The Book of Mike

"This is no junior college. This is the notorious University of Miami.” -- Marlins starter Dontrelle Willis, after getting knocked around for six runs in 2 1/3 innings by the Canes.

Friday, July 23, 2004

Barry Bonds is a Sick Man

For those of you who are having a hard time comprehending the enormity of what Barry Bonds has been accomplishing over the past few years (particularly those of you who think that Scott Rolen deserves the National League's MVP Award so far this year), consider this: below is a list of the all-time top ten single season onbase percentage seasons for all of Major League Baseball, as the list stood coming into the 2004 campaign.

  1. Barry Bonds, 2002  .5817
  2. Ted Williams, 1941  .5528
  3. John McGraw, 1899  .5475
  4. Babe Ruth, 1923  .5445
  5. Babe Ruth, 1920  .5319
  6. Barry Bonds, 2003 .5291
  7. Ted Williams, 1957 .5256
  8. Billy Hamilton, 1894  .5228
  9. Babe Ruth, 1926  .5156
  10. Barry Bonds, 2001 .5151

Three names dominate this list - Babe Ruth, Ted Williams, and Barry Bonds.  Bonds' three seasons that make this top ten list all have occured consecutively.  Sure, many of you will say that this is just a list of high onbase percentage, and sluggers such as Ruth, Williams, and Bonds will normally, by default, have high onbase percentages because they will be walked frequently so their opponents do not have to risk letting them put the ball in play.  This is true.  However, onbase percentage is a key metric in determining a player and a team's ability to score runs.  Scoring runs - and outscoring your opponent - is what professional baseball is all about.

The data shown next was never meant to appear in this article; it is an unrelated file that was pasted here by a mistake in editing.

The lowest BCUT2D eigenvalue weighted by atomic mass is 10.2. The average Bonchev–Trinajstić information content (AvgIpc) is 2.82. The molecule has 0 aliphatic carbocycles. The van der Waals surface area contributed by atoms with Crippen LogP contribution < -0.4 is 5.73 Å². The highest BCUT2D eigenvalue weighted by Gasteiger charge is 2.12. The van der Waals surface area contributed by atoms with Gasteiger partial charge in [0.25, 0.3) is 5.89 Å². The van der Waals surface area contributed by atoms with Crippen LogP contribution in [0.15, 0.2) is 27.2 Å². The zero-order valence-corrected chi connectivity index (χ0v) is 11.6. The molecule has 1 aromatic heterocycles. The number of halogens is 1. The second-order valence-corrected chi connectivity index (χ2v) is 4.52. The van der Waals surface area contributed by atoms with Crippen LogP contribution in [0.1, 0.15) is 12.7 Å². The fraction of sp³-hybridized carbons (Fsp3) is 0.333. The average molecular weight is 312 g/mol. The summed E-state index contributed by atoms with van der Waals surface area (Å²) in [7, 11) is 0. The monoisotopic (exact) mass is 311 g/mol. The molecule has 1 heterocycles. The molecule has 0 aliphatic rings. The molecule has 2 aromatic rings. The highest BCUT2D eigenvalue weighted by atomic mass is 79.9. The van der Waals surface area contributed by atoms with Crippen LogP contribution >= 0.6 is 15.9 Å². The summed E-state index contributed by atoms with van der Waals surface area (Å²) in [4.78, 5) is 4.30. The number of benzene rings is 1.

Babe Ruth, Ted Williams and Barry Bonds put their teams in position to win as well as, or better than, any other players in the history of baseball.  It's as simple as that.  Sure, there are dozens of other numbers and statistics and quotes one could use to prove this out.  Many of you reading this probably have already done so.

What is interesting is that Mr. Bonds is gaining some public respect from his all-time great peers on a level that is normally reserved for those in the pantheon of Ruth.  Reggie Jackson has come out this week and said that Bonds is the greatest player in the history of the game.  His evidence for this that Bonds is the single great player on an average (at best) ball club (Jason Schmidt possibly excluded), but still, even though he is being walked at a more than record clip, he is able to carry the Giants into serious playoff contention - nearly on his own.

Are you wondering how Bonds 2004 season is stacking up so far in terms of onbase percentage?  Well, through last night's game, his OBP stands at .619Yes, that's right .619!  Barry Bonds has reached base in 61.9% of his plate appearances.  Should his percentage hold up at that rate for the rest of the season, his lead on the all-time 2nd place single season onbase percentage record (Bonds again at .582) would be an astonishing .037.  That's about the same margin between the all-time leader in the non-Bonds category and the 10th best onbase season of all-time.  In regular person terms, that's about the difference between having a .360 OBP lead-off man (certainly acceptable, but no great shakes) and a .400 OBP lead-off man (where you're talking about a potential all-star).  When you get up to such a high percentage as Bonds', it doesn't seem like a huge difference, but it is.

What Barry Bonds is doing right now is of historical proportions.  Enjoy it while you can.


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